NCsoft Pulls Plug on Garriotts Tabula Rasa
By Kim Tong-hyung
The inevitable happened Saturday when NCsoft decided to pull the plug on ``Tabula Rasa,'' its ambitious online role-playing game that quickly turned into a monumental bust.
In a posting at Tabula Rasa's Internet site (www.rgtr.com), NCsoft said it will shut down the game on Feb. 28. Remaining players will be rewarded with free time playing the company's other games, such as ``City of Heroes,'' ``Lineage II'' and upcoming, ``Aion,'' which is slated for North American release in the second half of 2009.
Richard Garriott, the legendary game developer who was the creative mind behind Tabula Rasa, left NCsoft earlier this month, saying he was pursuing ``new interests.''
More layoffs are expected at the company's game studio in Austin, Texas, where Garriott ran his development team.
``The development team has worked hard to improve the game since its launch, but the game never achieved the player population we hoped for,'' NCsoft said in the letter.
It took the Korean game publisher nearly seven years, and an estimated 100 billion won (about $69 million) to put Tabula Rasa on the market, but just 15 months to bail.
After encountering numerous delays since the beginning of development in 2001, Tabula Rasa was officially launched in North America and Europe in November last year, only to be a massive dud.
Tabula Rasa managed just 1.8 billion won in sales during the third-quarter, dead last among the company's five massive multiplayer online game (MMO) franchises. The game was recently offered at less than a dollar on online commerce site Amazon (www.amazon.com), roughly equivalent to the price of a McDonald's double cheeseburger.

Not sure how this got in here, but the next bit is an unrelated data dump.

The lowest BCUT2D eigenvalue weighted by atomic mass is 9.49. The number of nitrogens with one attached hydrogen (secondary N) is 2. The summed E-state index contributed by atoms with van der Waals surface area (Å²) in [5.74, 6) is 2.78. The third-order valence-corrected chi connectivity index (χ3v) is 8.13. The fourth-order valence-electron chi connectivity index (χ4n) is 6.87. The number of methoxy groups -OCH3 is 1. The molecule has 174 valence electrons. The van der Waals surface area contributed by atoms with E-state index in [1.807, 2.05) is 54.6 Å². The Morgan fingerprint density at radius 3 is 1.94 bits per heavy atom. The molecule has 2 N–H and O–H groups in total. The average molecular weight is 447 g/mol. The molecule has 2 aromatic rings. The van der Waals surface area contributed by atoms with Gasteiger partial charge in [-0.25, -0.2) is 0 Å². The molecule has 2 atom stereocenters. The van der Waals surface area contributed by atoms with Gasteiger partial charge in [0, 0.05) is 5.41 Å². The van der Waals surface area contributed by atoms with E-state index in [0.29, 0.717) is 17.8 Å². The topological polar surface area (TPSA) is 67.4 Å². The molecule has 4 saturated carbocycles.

NCsoft yanking Tabula Rasa off its lineup hardly qualifies as a surprise, as company officials have been saying they couldn't afford to have the game stay as a money loser.
Inking Garriott, whose reputation is based on the iconic ``Ultima'' series, was certainly a bold investment for NCsoft, which spent 43 billion won to acquire the American's company, Destination Games, in 2001 and allocating 2.06 million shares in stock options to him, his brother Robert, and other Destination employees. However, the company now doesn't have much to show for it.
Garriott unloaded all of his remaining 390,000 plus shares in NCsoft between February and August this year, earning him more than 17.8 billion won.
The extra cash would have certainly been helpful in paying for his $30 million ticket to board a Russian spacecraft last month, following in the footsteps of his father, Owen, a former astronaut.
Although NCsoft is now reluctant to say anything about Garriott officially, there are questions about his commitment.
As an investor, Garriott was deeply involved in the establishment of Space Adventures, a private firm that organized his recent space trip, when he was in charge of creating Tabula Rasa. He remains a member of the board at Space Adventures.
Korean online game companies have been adding high-profile foreign developers to their payrolls in recent years, to improve the quality in game development and raise their profile among Western gamers.
However, as seen by NCsoft's experience with Garriott, not all of the marriages have been productive.
Hanbit Soft looked to score big with ``Hellgate: London,'' developed by Bill Roper, who had also been involved in the creation of Blizzard Entertainment's ``StarCraft,'' a computer game that is as popular as air here.
Hanbit is known to have invested more than 10 billion won to establish a joint venture with Roper's Flagship Studios to push the development of Hellgate.
However, the cold reception following its launching in October last year eventually resulted in the closure of Flagship Studios. Hanbit, since acquired by T3 Entertainment, is now mulling over the possibility of legal action against Flagship Studios and Roper.
Since hiring Alex Garden, the creator of the ``Homeworld'' series, in 2006, Nexon has also been aggressive in gathering American talent, inking Steve Rechtschaffner, formerly of EA fame, and Chuck Osieja, since.
The trio of Americans is now behind the development of the company's upcoming game ``Sugar Rush.''